Everyone belongs – especially if you can take a joke. Come on, you can take a joke, can’t you?
It’s Harmony Day today, which means it’s a time for us all to come together to celebrate Australia’s cultural diversity in a spirit of inclusiveness, respect and a sense of belonging for everyone.
Unless you’re in Parliament, that is, in which case it’s a time to amend legislation that no one apart from a few influential shock jocks and/or opinion columnists want changed.
As of today, the Liberal party room has approved changes to the Racial Discrimination Act, specifically that section 18C bit that Andrew Bolt’s been crying about for the past five years or so, ever since he was successfully sued for claiming light-skinned people were identifying as Aboriginal for personal gain.
On that note, here’s a great Twitter thread on the topic (click the timestamp for the whole thing)…
one thing I really enjoy recalling is that RDA laws only became a thing after Indigenous people won a federal court case against Bolt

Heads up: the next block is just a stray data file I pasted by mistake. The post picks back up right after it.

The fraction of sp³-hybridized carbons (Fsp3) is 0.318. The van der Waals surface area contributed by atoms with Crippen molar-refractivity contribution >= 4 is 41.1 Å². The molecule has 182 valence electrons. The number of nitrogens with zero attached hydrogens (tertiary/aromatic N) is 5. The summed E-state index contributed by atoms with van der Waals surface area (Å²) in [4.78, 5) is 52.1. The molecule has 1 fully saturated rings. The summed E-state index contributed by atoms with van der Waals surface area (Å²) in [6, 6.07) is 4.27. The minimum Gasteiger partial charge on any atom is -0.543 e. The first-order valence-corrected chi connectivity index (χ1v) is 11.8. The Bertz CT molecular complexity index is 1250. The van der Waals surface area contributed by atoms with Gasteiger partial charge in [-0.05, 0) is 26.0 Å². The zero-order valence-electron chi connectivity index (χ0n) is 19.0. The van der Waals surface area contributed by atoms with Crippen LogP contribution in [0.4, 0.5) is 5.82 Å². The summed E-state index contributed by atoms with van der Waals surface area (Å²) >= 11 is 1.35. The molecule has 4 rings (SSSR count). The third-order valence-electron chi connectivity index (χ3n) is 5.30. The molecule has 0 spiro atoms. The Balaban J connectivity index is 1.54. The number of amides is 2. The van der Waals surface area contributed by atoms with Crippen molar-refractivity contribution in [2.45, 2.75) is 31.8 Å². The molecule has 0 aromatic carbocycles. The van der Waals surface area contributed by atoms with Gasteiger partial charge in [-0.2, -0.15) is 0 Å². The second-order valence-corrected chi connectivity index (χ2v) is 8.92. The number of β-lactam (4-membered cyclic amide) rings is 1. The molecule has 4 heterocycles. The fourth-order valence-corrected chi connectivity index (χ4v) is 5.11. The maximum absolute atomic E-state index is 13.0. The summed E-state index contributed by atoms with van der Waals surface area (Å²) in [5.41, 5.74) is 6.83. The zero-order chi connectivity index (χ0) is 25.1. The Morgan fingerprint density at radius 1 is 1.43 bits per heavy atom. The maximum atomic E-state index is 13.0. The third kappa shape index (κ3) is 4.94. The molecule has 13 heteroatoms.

— Fatima Measham (@foomeister) March 20, 2017
What’s actually happening is the Government wants to replace the words “insult”, “offend” and “humiliate” with “harrass”, watering down the laws and making it harder to get racists into trouble. Of course, that doesn’t mean it’s over.
In the spirit of Harmony Day, non-Liberal pollies have come out swinging. More importantly, the Senate still has to approve the changes – and that’s not going to be easy with Labor, the Greens and crossbench senators like Nick Xenophon opposing them.
Repping the Northern Territory, Labor’s Malarndirri McCarthy asked the important question: “What insulting, offensive, or humiliating comments does the Prime Minister think people should be able to say to me?”
The answer wasn’t forthcoming, but it’s nice to see Malcolm was wearing an orange Harmony Day ribbon, isn’t it?